And this goes for you too! No matter the mountain you’re facing. No matter if the journey seems impossible, and the mountain is, like, the highest thing EVER! No matter that you’re physically weak, or spiritually on shaky ground. No matter your past mistakes. No matter your decisions. No matter how many times you’ve pretended not to hear God call you up the mountain — He still loves you just the same, and NOTHING — not death, or hell, or sickness, or any kind of evil — can change that, or pull you out of His hand

I mentioned in the introduction that mountains remind me of the freedom of the wind. When I think about my own relationship with God, I cannot think of a better image to describe it than, indeed, that of mountains. Holy Spirit, the Breath of God (Ruach) is the wind that directs me. When my sister and I were kids we’d often go outside on REALLY windy days and hold contests to see who could lean in against the wind furthest without falling over. In the same way I still have to lean on Holy Spirit in order to not fall over. Meeting with God on the mountain, seeking Him face to face, as Moses did in Deuteronomy 34:10, allows me to understand His insights, His heart — to see how the dots connect — to understand how everything fits into the bigger picture.

I’m still not entirely certain that I’m taking the right road up this mountain, but of this one thing I’m most assuredly convinced — when I get to the top the Lamb will be there to step in on my behalf. He has already paid the price in full.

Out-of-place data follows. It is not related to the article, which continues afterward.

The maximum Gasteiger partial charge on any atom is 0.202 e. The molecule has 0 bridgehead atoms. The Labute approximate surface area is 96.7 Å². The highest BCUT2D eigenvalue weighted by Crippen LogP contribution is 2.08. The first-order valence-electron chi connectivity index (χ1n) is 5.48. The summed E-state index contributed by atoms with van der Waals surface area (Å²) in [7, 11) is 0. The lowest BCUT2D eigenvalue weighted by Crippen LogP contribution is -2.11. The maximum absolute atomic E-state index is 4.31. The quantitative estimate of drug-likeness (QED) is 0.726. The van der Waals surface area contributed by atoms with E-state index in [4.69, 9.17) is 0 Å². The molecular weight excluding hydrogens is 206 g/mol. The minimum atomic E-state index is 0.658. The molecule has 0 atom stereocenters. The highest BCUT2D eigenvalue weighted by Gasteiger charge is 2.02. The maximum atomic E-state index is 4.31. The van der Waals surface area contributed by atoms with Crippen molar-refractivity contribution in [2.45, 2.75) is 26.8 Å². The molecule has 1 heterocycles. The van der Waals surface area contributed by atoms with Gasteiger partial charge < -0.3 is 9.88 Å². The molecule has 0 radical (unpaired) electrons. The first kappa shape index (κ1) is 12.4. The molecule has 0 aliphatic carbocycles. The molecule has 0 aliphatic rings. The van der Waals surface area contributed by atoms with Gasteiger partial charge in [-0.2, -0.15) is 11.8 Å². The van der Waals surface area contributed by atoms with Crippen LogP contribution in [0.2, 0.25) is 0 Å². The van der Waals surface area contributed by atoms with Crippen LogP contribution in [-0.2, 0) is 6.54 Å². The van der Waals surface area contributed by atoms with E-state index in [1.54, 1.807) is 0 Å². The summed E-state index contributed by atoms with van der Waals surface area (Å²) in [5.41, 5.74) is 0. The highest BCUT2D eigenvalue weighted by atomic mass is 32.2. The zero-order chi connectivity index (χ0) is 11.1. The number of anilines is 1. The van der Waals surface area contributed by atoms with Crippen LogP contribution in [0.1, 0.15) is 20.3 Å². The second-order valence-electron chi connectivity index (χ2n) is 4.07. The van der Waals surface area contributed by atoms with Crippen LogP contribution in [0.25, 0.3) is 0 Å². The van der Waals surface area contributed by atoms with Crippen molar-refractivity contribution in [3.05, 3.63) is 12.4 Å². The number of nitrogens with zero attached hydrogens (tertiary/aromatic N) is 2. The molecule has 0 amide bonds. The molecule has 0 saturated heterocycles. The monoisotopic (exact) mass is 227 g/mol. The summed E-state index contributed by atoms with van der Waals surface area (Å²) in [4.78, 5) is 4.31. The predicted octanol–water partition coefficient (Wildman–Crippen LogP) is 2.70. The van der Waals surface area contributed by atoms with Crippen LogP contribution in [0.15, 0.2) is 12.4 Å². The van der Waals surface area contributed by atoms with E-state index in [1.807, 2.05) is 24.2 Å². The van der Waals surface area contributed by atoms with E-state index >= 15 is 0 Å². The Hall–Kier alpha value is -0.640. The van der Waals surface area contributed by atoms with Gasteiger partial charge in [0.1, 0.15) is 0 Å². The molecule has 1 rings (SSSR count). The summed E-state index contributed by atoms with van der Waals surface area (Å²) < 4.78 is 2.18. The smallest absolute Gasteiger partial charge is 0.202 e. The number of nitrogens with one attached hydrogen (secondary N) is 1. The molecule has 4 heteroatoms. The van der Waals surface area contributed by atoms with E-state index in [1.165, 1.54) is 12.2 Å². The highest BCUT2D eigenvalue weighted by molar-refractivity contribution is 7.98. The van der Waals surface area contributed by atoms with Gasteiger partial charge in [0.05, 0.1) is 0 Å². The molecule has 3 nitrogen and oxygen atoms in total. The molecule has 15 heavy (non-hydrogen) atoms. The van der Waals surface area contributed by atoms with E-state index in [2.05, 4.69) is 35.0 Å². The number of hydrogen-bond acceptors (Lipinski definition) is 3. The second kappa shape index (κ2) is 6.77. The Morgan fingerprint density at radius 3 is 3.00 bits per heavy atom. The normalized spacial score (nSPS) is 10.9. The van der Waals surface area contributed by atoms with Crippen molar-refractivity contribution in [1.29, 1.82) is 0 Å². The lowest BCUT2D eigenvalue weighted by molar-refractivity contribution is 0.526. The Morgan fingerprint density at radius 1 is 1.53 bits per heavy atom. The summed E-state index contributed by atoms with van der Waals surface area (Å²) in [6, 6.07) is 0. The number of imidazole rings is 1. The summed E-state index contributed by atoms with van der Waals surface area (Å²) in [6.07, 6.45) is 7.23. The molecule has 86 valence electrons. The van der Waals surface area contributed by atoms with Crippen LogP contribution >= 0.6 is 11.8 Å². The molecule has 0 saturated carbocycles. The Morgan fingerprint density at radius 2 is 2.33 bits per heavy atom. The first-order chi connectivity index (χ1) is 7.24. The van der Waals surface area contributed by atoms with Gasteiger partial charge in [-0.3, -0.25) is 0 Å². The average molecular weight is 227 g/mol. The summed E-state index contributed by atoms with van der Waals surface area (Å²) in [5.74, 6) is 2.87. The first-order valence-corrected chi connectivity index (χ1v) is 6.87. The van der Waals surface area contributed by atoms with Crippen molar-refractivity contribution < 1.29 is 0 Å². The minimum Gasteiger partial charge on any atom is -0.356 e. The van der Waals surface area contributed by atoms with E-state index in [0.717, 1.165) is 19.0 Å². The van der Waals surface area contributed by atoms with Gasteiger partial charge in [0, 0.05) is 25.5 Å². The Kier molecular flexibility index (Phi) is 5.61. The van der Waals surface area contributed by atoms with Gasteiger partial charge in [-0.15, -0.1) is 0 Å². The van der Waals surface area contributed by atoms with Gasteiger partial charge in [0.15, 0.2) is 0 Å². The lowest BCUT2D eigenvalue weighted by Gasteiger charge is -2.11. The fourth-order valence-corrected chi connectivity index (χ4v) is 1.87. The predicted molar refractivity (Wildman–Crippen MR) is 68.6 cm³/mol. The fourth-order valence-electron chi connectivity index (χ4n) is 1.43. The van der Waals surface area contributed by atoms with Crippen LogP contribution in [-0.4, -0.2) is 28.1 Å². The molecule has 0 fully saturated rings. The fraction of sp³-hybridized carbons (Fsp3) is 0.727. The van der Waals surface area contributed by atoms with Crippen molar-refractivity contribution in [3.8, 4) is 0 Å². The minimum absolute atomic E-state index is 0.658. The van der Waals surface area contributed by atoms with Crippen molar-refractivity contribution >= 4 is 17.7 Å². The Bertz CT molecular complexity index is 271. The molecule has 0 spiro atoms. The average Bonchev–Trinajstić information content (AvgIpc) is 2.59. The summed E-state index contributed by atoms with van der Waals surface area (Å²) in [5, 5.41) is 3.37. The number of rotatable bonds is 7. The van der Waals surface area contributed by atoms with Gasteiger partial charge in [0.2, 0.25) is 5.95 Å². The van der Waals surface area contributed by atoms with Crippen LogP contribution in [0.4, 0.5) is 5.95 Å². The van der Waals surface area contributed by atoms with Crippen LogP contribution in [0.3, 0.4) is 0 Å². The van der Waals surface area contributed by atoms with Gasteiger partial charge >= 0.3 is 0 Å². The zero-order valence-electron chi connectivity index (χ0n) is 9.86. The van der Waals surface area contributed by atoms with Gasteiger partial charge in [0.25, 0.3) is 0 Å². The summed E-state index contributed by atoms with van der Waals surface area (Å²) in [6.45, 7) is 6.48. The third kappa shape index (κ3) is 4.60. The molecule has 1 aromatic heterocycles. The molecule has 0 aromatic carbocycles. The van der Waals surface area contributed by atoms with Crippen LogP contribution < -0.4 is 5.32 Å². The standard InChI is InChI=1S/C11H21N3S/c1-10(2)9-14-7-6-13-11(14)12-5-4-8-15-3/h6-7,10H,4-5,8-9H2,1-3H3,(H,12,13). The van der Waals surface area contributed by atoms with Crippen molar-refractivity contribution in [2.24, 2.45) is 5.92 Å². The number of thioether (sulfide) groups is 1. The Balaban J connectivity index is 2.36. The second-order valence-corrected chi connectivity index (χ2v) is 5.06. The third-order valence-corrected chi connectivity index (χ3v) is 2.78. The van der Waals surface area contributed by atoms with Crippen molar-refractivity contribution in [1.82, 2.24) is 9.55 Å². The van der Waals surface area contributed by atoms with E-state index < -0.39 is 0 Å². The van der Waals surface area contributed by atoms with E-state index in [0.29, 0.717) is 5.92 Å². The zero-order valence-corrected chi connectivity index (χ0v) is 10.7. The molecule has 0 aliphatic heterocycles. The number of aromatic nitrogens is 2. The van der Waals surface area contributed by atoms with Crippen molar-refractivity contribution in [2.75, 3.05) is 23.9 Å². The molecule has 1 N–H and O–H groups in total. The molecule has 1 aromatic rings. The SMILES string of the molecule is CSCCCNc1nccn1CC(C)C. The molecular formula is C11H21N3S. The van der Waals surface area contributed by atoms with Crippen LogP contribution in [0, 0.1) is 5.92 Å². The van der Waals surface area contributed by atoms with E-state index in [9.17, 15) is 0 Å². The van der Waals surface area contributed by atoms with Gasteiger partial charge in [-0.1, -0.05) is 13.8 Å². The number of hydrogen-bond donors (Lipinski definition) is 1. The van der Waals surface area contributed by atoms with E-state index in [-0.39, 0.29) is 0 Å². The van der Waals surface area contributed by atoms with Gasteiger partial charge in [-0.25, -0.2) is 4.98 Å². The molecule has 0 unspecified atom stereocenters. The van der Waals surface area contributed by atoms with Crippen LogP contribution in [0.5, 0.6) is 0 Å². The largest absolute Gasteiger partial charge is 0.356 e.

I pray that you might meet God face to face on the mountain.

May you be strengthened when you are weak.

May you be surrounded by spiritual family that will hold up your arms when you grow weary.

May you be guided by the Spirit of Wisdom, the Spirit of Might.

May you see things from God’s perspective.

May the power of the cross never loose power in your life.

May you learn great spiritual lessons, and may you use those lessons to help others climb their mountains.

And above all, may Father’s immeasurable Love keep you and bless you.

May it encourage and guard you.

May you come to know God intimately, and may you grow from Glory-encounter to Glory-encounter to become more and more like Jesus.

 

Isaiah 2:3 [AMP]

“And many people shall come and say, Come, let us go up to the mountain of the Lord, to the house of the God of Jacob, that He may teach us His ways and that we may walk in His paths.”

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4 thoughts on “come! let’s go up the mountain

  1. Its always a pleasure to read something that really brings you close to the Almighty. I have read a few of your blogs, trust me when I say that I feel so uplifted,closer to God than ever. I know I am close to Him but the reading does something so incrediable. May you stay blessed and keed on inspiring us iwth the powerfull words of God!